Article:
RedHand will tell you exactly what someone did on your computer while you were away, exactly when they did it, and how long it took, and they won't even know they were being watched!
READ35.ARJ 82,745 12-26-96 1-01-97 Read v3.5 - A compact MS-DOS
program for reading or editing ASCII text files of virtually unlimited size. Features include a File Selection Menu, Large Text Mode, Word Wrap, Block Editing and Search-and-Replace. Full Mouse and Printer support. Many customizable features. On-line help plus external documentation. Fully functional shareware. Registration: $15 US.
RM14.ARJ 3035,362 3-08-97 2-22-97 Rescue Me Backup System v1.4 (ASP)
Backup and Restore files easily and safely. Supports ZIP, SyQuest, Jaz, floppies and more. File compression is available to conserve disk space. For Windows 95 3.x. A must have for anyone who has ever lost an important file.
SCRIPT10.ARJ 415,907 1-25-97 1-10-97 ESF's Script & Calligraphy Fonts
Ten kerned TrueType Script style scalable fonts for Windows 3.1 or Win95. Run SETUP to preview and selectively install. Includes: Aristocrat, Brush, ESF Elite, Grandam, Hotpress, Jessica, Old English, Saffron, Tech Bold, and Zap Chance. $25 shareware payment. By Elfring Soft Fonts.
TIMCLK13.ARJ 587,520 2-07-97 1-26-97 PC-TimeClock v1.3 (ASP)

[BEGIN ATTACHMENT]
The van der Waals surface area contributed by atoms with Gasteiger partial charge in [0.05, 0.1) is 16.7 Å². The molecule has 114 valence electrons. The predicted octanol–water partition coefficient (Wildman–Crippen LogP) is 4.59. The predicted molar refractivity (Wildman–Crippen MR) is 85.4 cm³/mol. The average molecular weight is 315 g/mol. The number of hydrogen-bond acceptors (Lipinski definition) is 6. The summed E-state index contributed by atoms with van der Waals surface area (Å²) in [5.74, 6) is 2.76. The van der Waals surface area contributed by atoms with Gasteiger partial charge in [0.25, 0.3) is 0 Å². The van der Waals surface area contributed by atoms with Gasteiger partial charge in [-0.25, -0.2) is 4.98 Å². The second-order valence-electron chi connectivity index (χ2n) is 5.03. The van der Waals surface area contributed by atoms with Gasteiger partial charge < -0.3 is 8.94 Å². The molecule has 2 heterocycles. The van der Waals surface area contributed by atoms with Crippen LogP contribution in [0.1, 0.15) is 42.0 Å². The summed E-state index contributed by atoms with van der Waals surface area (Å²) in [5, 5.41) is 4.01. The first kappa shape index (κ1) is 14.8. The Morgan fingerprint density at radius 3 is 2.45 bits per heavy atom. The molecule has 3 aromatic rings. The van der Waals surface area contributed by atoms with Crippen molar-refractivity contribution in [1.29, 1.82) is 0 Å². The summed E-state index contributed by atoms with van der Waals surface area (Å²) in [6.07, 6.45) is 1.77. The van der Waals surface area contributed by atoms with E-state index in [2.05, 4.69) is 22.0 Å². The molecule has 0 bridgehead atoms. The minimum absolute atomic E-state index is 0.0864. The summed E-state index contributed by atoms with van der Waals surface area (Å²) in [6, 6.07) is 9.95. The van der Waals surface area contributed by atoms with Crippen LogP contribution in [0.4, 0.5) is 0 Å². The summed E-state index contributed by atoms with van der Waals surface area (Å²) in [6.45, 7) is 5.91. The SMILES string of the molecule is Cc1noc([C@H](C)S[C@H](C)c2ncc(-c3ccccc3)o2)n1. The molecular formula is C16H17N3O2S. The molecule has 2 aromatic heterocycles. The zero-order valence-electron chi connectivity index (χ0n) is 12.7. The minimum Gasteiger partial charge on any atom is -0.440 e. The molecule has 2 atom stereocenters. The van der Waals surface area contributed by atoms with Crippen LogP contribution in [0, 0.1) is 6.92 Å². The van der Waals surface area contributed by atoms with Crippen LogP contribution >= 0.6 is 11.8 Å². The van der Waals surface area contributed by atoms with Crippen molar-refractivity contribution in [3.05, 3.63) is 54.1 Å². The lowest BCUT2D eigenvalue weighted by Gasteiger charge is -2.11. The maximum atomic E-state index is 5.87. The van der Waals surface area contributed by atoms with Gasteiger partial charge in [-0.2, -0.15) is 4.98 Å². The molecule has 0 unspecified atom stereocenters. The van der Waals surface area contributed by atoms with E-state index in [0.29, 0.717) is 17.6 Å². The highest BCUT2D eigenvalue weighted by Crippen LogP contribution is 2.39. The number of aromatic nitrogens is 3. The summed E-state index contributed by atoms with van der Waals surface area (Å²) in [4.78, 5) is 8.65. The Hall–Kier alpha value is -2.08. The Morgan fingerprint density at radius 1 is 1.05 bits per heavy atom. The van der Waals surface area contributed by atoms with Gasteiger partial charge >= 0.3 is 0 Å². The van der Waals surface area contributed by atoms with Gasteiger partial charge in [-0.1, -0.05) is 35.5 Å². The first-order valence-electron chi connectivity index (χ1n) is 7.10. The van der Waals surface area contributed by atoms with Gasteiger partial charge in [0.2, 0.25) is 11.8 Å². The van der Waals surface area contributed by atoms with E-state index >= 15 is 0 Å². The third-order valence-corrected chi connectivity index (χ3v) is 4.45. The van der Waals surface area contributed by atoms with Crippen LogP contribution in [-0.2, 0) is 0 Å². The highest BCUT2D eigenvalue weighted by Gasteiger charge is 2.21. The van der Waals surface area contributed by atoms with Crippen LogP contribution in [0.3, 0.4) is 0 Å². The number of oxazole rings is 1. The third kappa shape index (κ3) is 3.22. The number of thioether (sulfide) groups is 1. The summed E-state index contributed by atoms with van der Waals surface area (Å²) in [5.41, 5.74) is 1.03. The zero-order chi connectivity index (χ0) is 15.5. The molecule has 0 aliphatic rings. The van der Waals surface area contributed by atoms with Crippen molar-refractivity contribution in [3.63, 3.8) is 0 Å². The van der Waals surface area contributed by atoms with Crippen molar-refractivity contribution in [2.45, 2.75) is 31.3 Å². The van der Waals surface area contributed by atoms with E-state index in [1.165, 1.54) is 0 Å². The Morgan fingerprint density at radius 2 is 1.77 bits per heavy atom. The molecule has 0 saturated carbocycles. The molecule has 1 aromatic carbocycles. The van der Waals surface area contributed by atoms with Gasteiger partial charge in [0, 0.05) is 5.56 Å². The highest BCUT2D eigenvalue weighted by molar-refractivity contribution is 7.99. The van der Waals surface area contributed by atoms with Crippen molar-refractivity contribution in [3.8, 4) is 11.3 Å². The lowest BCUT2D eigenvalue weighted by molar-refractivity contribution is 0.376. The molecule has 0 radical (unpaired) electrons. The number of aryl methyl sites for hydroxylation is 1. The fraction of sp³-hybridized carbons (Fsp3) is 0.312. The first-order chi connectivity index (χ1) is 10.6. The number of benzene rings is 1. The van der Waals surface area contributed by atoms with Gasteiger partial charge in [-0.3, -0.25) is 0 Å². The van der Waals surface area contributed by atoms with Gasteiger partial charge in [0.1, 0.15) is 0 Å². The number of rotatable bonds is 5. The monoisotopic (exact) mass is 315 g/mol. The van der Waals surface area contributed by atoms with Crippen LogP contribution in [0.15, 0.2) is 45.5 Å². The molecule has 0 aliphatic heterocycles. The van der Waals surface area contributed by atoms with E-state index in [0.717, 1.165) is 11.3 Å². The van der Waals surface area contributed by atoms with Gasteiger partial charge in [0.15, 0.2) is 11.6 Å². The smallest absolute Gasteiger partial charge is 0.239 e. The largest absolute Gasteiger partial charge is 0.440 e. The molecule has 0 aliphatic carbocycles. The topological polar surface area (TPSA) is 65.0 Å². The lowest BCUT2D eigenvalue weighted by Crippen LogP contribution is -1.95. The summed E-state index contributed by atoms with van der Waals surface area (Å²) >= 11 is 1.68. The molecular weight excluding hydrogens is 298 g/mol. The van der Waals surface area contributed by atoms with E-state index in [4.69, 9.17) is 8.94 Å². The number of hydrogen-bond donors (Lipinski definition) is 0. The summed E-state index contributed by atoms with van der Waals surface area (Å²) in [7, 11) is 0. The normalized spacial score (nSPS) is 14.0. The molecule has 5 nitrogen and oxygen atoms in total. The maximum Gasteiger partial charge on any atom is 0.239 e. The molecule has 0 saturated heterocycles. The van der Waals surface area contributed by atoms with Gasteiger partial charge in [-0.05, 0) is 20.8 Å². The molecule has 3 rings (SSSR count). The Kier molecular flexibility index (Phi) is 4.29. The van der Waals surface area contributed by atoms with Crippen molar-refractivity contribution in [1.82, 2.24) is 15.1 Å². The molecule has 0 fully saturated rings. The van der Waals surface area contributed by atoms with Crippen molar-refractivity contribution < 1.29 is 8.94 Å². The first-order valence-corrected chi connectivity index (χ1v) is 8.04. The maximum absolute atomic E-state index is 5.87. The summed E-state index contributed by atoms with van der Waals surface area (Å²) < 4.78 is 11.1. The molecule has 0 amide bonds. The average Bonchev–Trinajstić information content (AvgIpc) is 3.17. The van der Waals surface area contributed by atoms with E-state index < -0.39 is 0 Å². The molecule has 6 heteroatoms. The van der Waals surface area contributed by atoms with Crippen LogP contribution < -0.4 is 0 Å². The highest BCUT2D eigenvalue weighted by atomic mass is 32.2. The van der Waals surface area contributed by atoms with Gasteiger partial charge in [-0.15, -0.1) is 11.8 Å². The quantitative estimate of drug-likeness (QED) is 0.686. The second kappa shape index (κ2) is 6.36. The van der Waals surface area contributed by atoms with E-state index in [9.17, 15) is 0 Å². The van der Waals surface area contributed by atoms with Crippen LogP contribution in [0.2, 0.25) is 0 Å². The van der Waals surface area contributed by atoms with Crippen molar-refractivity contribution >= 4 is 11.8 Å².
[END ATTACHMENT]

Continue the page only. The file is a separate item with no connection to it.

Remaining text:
Win3/Win95/WinNT. Tracks and reports your computer usage by project and/or category. PC-TimeClock (TM) can help you with client billing, and can also save you money at tax time by reporting how much of your computer use was for business purposes. It is inexpensive, easy to use, and provides the information you need to document your business deduction for depreciation of your computer.
WINZIP95.EXE 345,015 2-01-97 8-14-95 WinZip v6.0 for Windows 95 and
Windows NT (ASP)
Includes long filename support and tight integration with the Windows 95 shell. ZIP and UNZIP without leaving the Explorer. Brings the convenience of Windows to Zipping External programs not needed for ZIP, tar, gz, a "Recommended Download," Windows Magazine 8/95. "Cadillac of Unzippers," PC Magazine 3/14/95. "Slick and Intuitive," Computer Shopper 5/94. "Best Utility," 1994 Shareware Industry Awards.
WSPELL13.ARJ 1097,109 2-03-97 1-10-97 Weekly Speller v1.3 Win95 / 3.1
An excellent way to encourage children to practice weekly spelling lists. Provides an easy mechanism to quickly input spelling lists that can immediately be used for spelling practice or games. Printed reports allow parents/teachers to monitor progress. Optional password protection can be enabled on the spelling list editor. Makes spelling lessons fun for children or adults.
ZPAY3V41.ARJ 875,758 3-04-97 1-01-97 ZPAY 3 v4.1 Payroll for DOS (ASP)
Pay by any pay period; hourly, salaried, commissioned, non-employee workers; prints Checks, W2s, 1099-MISC forms and reports galore. Built-in data backup and restore with file compression. You can pay an employee in as little as three keystrokes! Password protection. From the creators of the popular PayWindow Payroll System for Windows.
Return to Home page
Return to Newsletter page